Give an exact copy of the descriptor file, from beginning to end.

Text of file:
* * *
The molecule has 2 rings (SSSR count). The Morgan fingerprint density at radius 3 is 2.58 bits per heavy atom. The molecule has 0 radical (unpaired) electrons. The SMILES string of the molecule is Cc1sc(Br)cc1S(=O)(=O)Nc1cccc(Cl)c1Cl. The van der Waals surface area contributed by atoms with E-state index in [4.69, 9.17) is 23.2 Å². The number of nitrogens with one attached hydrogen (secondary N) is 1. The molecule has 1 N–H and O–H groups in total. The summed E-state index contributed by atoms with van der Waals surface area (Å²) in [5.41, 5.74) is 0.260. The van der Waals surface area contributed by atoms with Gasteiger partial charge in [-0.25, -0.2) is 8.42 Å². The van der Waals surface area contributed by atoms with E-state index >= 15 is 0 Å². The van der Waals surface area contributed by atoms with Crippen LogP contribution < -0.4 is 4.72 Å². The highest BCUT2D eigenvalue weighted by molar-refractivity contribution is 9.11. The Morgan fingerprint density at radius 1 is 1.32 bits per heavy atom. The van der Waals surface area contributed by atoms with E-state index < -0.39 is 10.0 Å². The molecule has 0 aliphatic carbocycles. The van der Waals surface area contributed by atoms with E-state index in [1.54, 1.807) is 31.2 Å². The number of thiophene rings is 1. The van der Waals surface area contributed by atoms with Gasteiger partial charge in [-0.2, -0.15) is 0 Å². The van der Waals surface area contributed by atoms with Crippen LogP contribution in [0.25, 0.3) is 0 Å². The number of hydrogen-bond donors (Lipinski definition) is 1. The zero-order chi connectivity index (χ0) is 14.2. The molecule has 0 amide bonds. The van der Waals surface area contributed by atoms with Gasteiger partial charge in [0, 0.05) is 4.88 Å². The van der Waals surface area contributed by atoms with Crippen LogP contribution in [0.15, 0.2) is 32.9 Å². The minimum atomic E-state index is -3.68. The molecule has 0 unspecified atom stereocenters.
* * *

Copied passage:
The molecule has 2 rings (SSSR count). The Morgan fingerprint density at radius 3 is 2.58 bits per heavy atom. The molecule has 0 radical (unpaired) electrons. The SMILES string of the molecule is Cc1sc(Br)cc1S(=O)(=O)Nc1cccc(Cl)c1Cl. The van der Waals surface area contributed by atoms with E-state index in [4.69, 9.17) is 23.2 Å². The number of nitrogens with one attached hydrogen (secondary N) is 1. The molecule has 1 N–H and O–H groups in total. The summed E-state index contributed by atoms with van der Waals surface area (Å²) in [5.41, 5.74) is 0.260. The van der Waals surface area contributed by atoms with Gasteiger partial charge in [-0.25, -0.2) is 8.42 Å². The van der Waals surface area contributed by atoms with E-state index >= 15 is 0 Å². The van der Waals surface area contributed by atoms with Crippen LogP contribution < -0.4 is 4.72 Å². The highest BCUT2D eigenvalue weighted by molar-refractivity contribution is 9.11. The Morgan fingerprint density at radius 1 is 1.32 bits per heavy atom. The van der Waals surface area contributed by atoms with E-state index < -0.39 is 10.0 Å². The molecule has 0 aliphatic carbocycles. The van der Waals surface area contributed by atoms with E-state index in [1.54, 1.807) is 31.2 Å². The number of thiophene rings is 1. The van der Waals surface area contributed by atoms with Gasteiger partial charge in [-0.2, -0.15) is 0 Å². The van der Waals surface area contributed by atoms with Crippen LogP contribution in [0.25, 0.3) is 0 Å². The number of hydrogen-bond donors (Lipinski definition) is 1. The zero-order chi connectivity index (χ0) is 14.2. The molecule has 0 amide bonds. The van der Waals surface area contributed by atoms with Gasteiger partial charge in [0, 0.05) is 4.88 Å². The van der Waals surface area contributed by atoms with Crippen LogP contribution in [0.15, 0.2) is 32.9 Å². The minimum atomic E-state index is -3.68. The molecule has 0 unspecified atom stereocenters.